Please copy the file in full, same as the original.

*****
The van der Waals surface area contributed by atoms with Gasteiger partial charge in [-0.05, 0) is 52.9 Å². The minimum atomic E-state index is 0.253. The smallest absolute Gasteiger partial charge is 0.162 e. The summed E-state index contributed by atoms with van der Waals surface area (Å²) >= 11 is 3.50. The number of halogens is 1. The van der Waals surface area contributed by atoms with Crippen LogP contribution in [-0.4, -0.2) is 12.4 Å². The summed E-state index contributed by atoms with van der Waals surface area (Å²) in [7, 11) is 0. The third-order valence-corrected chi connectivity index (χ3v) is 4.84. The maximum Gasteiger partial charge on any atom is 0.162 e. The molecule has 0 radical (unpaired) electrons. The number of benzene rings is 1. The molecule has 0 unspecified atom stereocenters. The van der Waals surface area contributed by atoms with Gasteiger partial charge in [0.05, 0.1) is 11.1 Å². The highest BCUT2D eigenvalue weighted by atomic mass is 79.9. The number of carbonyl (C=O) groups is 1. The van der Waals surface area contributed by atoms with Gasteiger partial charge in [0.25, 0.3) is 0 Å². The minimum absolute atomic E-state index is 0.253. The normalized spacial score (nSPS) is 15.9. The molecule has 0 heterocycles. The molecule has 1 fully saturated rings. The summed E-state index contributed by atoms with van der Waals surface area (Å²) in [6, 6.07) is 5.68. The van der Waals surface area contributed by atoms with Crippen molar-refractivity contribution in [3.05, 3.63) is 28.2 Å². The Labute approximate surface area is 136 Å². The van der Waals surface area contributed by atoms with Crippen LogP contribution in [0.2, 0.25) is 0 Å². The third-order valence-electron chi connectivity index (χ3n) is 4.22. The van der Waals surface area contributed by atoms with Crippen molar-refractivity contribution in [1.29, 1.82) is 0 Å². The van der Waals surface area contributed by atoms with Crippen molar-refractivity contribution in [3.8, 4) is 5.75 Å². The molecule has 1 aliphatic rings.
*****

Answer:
The van der Waals surface area contributed by atoms with Gasteiger partial charge in [-0.05, 0) is 52.9 Å². The minimum atomic E-state index is 0.253. The smallest absolute Gasteiger partial charge is 0.162 e. The summed E-state index contributed by atoms with van der Waals surface area (Å²) >= 11 is 3.50. The number of halogens is 1. The van der Waals surface area contributed by atoms with Crippen LogP contribution in [-0.4, -0.2) is 12.4 Å². The summed E-state index contributed by atoms with van der Waals surface area (Å²) in [7, 11) is 0. The third-order valence-corrected chi connectivity index (χ3v) is 4.84. The maximum Gasteiger partial charge on any atom is 0.162 e. The molecule has 0 radical (unpaired) electrons. The number of benzene rings is 1. The molecule has 0 unspecified atom stereocenters. The van der Waals surface area contributed by atoms with Gasteiger partial charge in [0.05, 0.1) is 11.1 Å². The highest BCUT2D eigenvalue weighted by atomic mass is 79.9. The number of carbonyl (C=O) groups is 1. The van der Waals surface area contributed by atoms with Gasteiger partial charge in [0.25, 0.3) is 0 Å². The minimum absolute atomic E-state index is 0.253. The normalized spacial score (nSPS) is 15.9. The molecule has 0 heterocycles. The molecule has 1 fully saturated rings. The summed E-state index contributed by atoms with van der Waals surface area (Å²) in [6, 6.07) is 5.68. The van der Waals surface area contributed by atoms with Crippen molar-refractivity contribution in [3.05, 3.63) is 28.2 Å². The Labute approximate surface area is 136 Å². The van der Waals surface area contributed by atoms with Crippen LogP contribution in [0.2, 0.25) is 0 Å². The third-order valence-electron chi connectivity index (χ3n) is 4.22. The van der Waals surface area contributed by atoms with Crippen molar-refractivity contribution in [1.29, 1.82) is 0 Å². The van der Waals surface area contributed by atoms with Crippen molar-refractivity contribution in [3.8, 4) is 5.75 Å². The molecule has 1 aliphatic rings.